In sum, we don't have really reliable evidence to allow us to make broad generalizations about breed temperament, and the best data we do have suggests the dog breeds we malign the most may in fact be the best tempered. However, we do know that what really matters is the combination of genetics and early socialization and training in increasing the probability of creating dogs with temperaments humans prefer - regardless of breed.
"Like humans, all dogs are different. Some dogs need a firm hand and dominant owner to learn to behave. Different strokes for different folks!"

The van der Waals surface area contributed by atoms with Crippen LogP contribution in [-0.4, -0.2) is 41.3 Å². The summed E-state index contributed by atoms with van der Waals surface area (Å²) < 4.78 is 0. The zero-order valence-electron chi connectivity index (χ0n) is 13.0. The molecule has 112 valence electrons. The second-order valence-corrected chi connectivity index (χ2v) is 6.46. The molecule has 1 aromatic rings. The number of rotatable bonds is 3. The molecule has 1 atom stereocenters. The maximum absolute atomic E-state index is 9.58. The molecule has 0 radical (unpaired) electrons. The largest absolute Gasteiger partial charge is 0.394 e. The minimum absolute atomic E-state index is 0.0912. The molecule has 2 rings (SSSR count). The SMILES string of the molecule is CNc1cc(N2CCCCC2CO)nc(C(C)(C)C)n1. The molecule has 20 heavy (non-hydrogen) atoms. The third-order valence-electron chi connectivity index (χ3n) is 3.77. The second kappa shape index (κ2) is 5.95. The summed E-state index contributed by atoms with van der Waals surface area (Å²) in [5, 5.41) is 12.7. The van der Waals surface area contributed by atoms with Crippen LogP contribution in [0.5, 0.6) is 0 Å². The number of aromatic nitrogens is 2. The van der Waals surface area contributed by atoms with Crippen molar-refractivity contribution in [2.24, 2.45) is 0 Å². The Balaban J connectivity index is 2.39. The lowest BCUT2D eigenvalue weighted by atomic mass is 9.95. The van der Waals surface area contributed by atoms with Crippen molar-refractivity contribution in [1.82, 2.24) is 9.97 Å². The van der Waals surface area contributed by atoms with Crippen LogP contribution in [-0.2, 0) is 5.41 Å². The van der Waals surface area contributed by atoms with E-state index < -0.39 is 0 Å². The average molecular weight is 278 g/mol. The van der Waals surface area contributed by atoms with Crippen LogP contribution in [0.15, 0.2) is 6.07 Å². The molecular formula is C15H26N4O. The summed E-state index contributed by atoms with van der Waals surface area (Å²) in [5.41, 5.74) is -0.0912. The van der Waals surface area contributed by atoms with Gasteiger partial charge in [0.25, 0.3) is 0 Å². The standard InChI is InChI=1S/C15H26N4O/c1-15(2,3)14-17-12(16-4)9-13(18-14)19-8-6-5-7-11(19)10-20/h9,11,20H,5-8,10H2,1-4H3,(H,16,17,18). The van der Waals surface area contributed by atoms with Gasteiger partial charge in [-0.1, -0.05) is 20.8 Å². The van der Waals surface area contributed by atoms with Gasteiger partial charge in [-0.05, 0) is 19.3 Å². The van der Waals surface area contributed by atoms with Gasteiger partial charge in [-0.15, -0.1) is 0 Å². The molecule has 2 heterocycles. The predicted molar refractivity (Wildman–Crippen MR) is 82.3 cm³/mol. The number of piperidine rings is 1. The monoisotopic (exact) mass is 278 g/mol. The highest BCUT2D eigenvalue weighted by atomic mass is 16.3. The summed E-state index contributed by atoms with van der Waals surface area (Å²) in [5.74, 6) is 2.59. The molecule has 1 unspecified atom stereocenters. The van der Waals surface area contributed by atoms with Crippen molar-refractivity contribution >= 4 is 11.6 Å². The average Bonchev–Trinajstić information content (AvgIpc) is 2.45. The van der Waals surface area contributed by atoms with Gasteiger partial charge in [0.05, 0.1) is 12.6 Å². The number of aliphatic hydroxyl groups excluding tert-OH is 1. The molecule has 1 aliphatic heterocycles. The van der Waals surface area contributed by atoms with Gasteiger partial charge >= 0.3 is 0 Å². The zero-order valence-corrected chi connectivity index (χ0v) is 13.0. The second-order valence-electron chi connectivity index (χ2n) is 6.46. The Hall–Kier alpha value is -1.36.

While one of the best things about dogs is their unique and varied looks and personalities, this diversity belies the undeniable reality that they're virtually indistinguishable genetically, and that the structures of their brain do not vary materially when it comes to learning! We know that dogs learn primarily two ways: operant and counter conditioning. These are reviewed in more detail in previous posts. Suffice to say here that how best to get behavior is not a matter of opinion, but a matter of fact, and can be subject to scientific inquiry. The same knowledge and processes that allow humans to send astronauts to the moon have made fairly quick work of animal behavior: to train a dog quickly and reliably without eliciting fear or aggression, proper selection of motivators and their application via the appropriate reinforcement schedule using techniques that eliminate pain or force is best. It's actually difficult to understand where the suggestion that a dog needs to be dominated to behave well came from. For example, it's often said that dogs need to walk beside, or ideally behind, their owners. In reality, some of the world's best trained dogs have traditionally worked out front: a hunting dog is expected to quarter in front, an agility dog is sent out ahead to take obstacles, a herding dog pushes livestock before the shepherd, and scent detection dogs guide their handlers to the source. While companion dogs may not have as important of tasks to perform, it seems safe to infer they're not likely to go rogue if their four legs naturally carry them faster than a human's two.